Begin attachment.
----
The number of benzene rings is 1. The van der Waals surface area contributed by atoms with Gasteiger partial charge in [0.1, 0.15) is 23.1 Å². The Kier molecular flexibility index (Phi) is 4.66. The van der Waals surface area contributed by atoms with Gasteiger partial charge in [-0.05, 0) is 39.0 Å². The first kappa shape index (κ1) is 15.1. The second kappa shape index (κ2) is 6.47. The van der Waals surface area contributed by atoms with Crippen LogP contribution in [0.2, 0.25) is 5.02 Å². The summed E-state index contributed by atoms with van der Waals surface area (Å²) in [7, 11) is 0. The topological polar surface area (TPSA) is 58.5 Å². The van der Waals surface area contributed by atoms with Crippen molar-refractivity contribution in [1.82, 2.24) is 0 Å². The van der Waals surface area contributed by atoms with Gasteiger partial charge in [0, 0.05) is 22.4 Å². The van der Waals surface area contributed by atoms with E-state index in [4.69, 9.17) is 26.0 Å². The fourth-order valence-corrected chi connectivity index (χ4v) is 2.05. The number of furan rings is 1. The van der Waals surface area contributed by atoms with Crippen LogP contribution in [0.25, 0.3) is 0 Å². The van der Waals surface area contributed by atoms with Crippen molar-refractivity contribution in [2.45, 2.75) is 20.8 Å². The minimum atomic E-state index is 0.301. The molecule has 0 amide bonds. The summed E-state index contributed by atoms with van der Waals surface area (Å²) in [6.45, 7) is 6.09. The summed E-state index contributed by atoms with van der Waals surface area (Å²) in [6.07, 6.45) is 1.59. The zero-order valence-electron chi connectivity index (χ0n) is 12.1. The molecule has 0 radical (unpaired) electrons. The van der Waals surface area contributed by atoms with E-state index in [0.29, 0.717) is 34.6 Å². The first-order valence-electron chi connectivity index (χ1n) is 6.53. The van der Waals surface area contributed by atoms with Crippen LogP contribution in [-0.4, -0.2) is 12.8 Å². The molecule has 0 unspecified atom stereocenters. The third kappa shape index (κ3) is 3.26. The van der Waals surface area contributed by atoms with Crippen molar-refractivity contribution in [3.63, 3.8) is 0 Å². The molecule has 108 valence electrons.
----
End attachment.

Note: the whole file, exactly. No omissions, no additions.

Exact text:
The number of benzene rings is 1. The van der Waals surface area contributed by atoms with Gasteiger partial charge in [0.1, 0.15) is 23.1 Å². The Kier molecular flexibility index (Phi) is 4.66. The van der Waals surface area contributed by atoms with Gasteiger partial charge in [-0.05, 0) is 39.0 Å². The first kappa shape index (κ1) is 15.1. The second kappa shape index (κ2) is 6.47. The van der Waals surface area contributed by atoms with Crippen LogP contribution in [0.2, 0.25) is 5.02 Å². The summed E-state index contributed by atoms with van der Waals surface area (Å²) in [7, 11) is 0. The topological polar surface area (TPSA) is 58.5 Å². The van der Waals surface area contributed by atoms with Crippen molar-refractivity contribution in [1.82, 2.24) is 0 Å². The van der Waals surface area contributed by atoms with Gasteiger partial charge in [0, 0.05) is 22.4 Å². The van der Waals surface area contributed by atoms with E-state index in [4.69, 9.17) is 26.0 Å². The fourth-order valence-corrected chi connectivity index (χ4v) is 2.05. The number of furan rings is 1. The van der Waals surface area contributed by atoms with Crippen LogP contribution in [0.25, 0.3) is 0 Å². The van der Waals surface area contributed by atoms with Crippen molar-refractivity contribution in [2.45, 2.75) is 20.8 Å². The minimum atomic E-state index is 0.301. The molecule has 0 amide bonds. The summed E-state index contributed by atoms with van der Waals surface area (Å²) in [6.45, 7) is 6.09. The summed E-state index contributed by atoms with van der Waals surface area (Å²) in [6.07, 6.45) is 1.59. The zero-order valence-electron chi connectivity index (χ0n) is 12.1. The molecule has 0 radical (unpaired) electrons. The van der Waals surface area contributed by atoms with E-state index in [0.29, 0.717) is 34.6 Å². The first-order valence-electron chi connectivity index (χ1n) is 6.53. The van der Waals surface area contributed by atoms with Crippen LogP contribution in [-0.4, -0.2) is 12.8 Å². The molecule has 0 unspecified atom stereocenters. The third kappa shape index (κ3) is 3.26. The van der Waals surface area contributed by atoms with Crippen molar-refractivity contribution in [3.63, 3.8) is 0 Å². The molecule has 108 valence electrons.